Posted in *Faber*, John Keir Cross | Tagged: , , , , , , , , , , , , , , , , , , | Leave a Comment »

Mark Samuels – Glyphotech

Posted by demonik on April 11, 2009

Mark Samuels – Glyphotech (PS Showcase #4: September 2008) £10.00 [$15.00]


[image]

Cover Artist: Jason Van Hollander

Ramsey Campbell – Introduction

Glyphotech
Sentinels
Patient 704
Shallaballah
Ghorla
Cesare Thodol: Some Lines Written on a Wall
The Cannibal Kings of Horror
Destination Nihil by Edmund Bertrand
The Vanishing Point
Regina vs. Zoskia
A Gentleman from Mexico

Blurb:

The fourth in our series of PS Showcase mini-collections of short stories from some of genre fiction’s best up-and-coming writers.

In the introduction to this collection Ramsey Campbell states that the two modern masters of urban weirdness are Thomas Ligotti and Mark Samuels. Inside this book you will find weird things indeed, not least the likes of:

The fungus-riddled mannequin in the lunatic asylum
The reconstruction company that works with life and death
The legal nightmare where the sane are guilty
A horror writing convention taken over by black magic cannibals
The Punch and Judy show broadcast live after death
The strange fate of the reincarnation of H.P. Lovecraft

Black Book of Horror, Best New Horror‘s 17, 18 and 19, Summer Chills and now a bootleg Word document – it’s like i’ve been collecting Glyphotech in installments. Anyway, yesterdays unforgettable encounter with the beyond cantankerous horror legend Edmund Bertrand in The Cannibal Kings Of Horror has reminded me that i’ve been meaning to splash out on Glyphotech ever since I read the ghoulish Death Lines for the noughties, Sentinels, way back in the previous Best New Horror, so some other poor sod will be due more Postal Order fun and games shortly! Delighted to see that the collection reprints an original from the admirably sociopath Mr. Bertrand and am looking forward to a return match with Regina vs. Zoskia from Charles’ first Black Book as the final, terrible revelation made a deeply unpleasant impression at the time.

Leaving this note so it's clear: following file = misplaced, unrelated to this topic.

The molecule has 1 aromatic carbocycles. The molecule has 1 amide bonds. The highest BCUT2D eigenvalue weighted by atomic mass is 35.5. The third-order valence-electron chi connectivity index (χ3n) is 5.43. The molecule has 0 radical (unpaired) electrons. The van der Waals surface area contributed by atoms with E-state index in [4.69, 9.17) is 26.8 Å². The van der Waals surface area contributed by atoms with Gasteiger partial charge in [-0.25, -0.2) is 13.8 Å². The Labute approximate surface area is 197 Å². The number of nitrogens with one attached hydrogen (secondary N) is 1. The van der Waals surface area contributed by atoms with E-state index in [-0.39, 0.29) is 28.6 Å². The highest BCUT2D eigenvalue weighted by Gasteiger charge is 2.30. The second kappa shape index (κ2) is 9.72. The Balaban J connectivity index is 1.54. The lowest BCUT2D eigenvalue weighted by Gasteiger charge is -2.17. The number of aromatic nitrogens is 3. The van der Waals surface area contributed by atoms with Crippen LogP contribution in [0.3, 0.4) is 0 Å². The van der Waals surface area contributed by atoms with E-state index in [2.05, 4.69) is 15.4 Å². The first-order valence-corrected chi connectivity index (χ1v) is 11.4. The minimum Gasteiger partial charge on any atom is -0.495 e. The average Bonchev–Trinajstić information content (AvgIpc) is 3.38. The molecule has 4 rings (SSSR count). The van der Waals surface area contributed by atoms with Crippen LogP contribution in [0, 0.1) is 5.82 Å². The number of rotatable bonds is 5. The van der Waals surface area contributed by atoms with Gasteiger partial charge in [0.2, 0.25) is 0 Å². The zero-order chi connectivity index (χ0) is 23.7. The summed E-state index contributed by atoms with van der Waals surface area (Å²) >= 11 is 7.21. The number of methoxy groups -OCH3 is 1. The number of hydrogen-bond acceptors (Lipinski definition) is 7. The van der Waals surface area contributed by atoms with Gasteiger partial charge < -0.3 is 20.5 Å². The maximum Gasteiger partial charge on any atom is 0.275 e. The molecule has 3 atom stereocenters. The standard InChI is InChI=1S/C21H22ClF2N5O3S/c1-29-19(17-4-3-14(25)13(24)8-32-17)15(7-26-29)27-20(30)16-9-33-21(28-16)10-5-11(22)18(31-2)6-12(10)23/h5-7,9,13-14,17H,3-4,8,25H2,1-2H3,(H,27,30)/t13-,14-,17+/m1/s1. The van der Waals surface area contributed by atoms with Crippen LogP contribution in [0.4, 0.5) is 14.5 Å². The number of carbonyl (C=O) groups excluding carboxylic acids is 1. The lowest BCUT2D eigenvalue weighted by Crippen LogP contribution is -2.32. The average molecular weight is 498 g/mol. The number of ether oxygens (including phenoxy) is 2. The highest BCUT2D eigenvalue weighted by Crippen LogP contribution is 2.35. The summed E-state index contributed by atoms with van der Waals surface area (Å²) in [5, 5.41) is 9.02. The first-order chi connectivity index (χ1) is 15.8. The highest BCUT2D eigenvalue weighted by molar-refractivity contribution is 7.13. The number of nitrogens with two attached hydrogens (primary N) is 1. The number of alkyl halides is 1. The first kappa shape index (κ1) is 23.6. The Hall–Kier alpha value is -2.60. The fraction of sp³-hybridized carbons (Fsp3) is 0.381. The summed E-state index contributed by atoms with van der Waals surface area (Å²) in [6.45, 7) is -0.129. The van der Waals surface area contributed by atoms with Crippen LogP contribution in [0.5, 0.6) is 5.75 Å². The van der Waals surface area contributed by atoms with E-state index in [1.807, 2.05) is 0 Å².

As with previous PS Showcase editions, the print run is limited to 300 copies: order direct from P.S. Publishing.

Mr. Samuels reads an extract from his Lovecraft lives! chiller, A Gentleman From Mexico, HERE

Posted in *P.S.* | Tagged: , , , , , , , | Leave a Comment »

Peter Underwood – Thirteen Famous Ghost Stories

Posted by demonik on April 11, 2009

Peter Underwood (ed.) – Thirteen Famous Ghost Stories (J. M. Dent Everyman’s Library, 1977)


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Ambrose Bierce – The Damned Thing
A. J. Alan – The Dream
E. F. Benson – Caterpillars
Algernon Blackwood – Secret Worship
Charles Dickens – The Signalman
W. W. Jacobs – The Monkey’s Paw
M. R. James – Martin’s Close
Rudyard Kipling – They
Lord Lytton – The Haunted and the Haunters
Arthur Machen – Change
E. Nesbit – John Charrington’s Wedding
Vincent O’Sullivan – When I Was Dead
Edith Wharton – Afterward

Posted in *Dent* | Tagged: , , , , , , , , , , , , , , , , | Leave a Comment »

Richard Dalby – The Virago Book of Ghost Stories 2

Posted by demonik on April 11, 2009

Richard Dalby – The Virago Book of Ghost Stories: The Twentieth Century: Volume 2 (Virago, 1991)

Richard Dalby – Preface
Sara Maitland – Introduction

A. S. Byatt – The July Ghost
Mary Butts – With and Without Buttons
Celia Fremlin – Don’t Tell Cissie
Margaret Irwin – The Book
Rebecca West – The Grey Men
Daphne du Maurier – The Pool
Ann Bridge – The Station Road
Penelope Lively – Black Dog
E. Nesbit – No. 17
Pamela Sewell – Prelude
D. K. Broster – The Pestering
Jean Rhys – I Used to Live Here Once
Clotilde Graves – A Spirit Elopement
Eleanor Smith – Whittington’s Cat
Ruth Rendell – The Haunting of Shawley Rectory
Margery Lawrence – Mare Amore
Antonia Fraser – Who’s Been Sitting in My Car?
Elizabeth Fancett – The Ghosts of Calagou
Edith Wharton – Afterward
Mary Williams – The Thingummajig
Mary Elizabeth Counselman – The House of Shadows
Richmal Crompton – Rosalind
Dorothy K. Haynes – Redundant
A. L. Barker – The Dream of Fair Women
Rosemary Pardoe – The Chauffeur
Joan Aiken – The Traitor
Elinor Mordaunt – The Landlady

Thanks to paisleycravat of Vault for posting the contents!

Posted in *Virago*, Richard Dalby | Tagged: , , , , , , , , , , , , , , , , , , , , , , , , , , , , | Leave a Comment »

Richard Dalby – Virago Book Of Ghost Stories 2006

Posted by demonik on April 11, 2009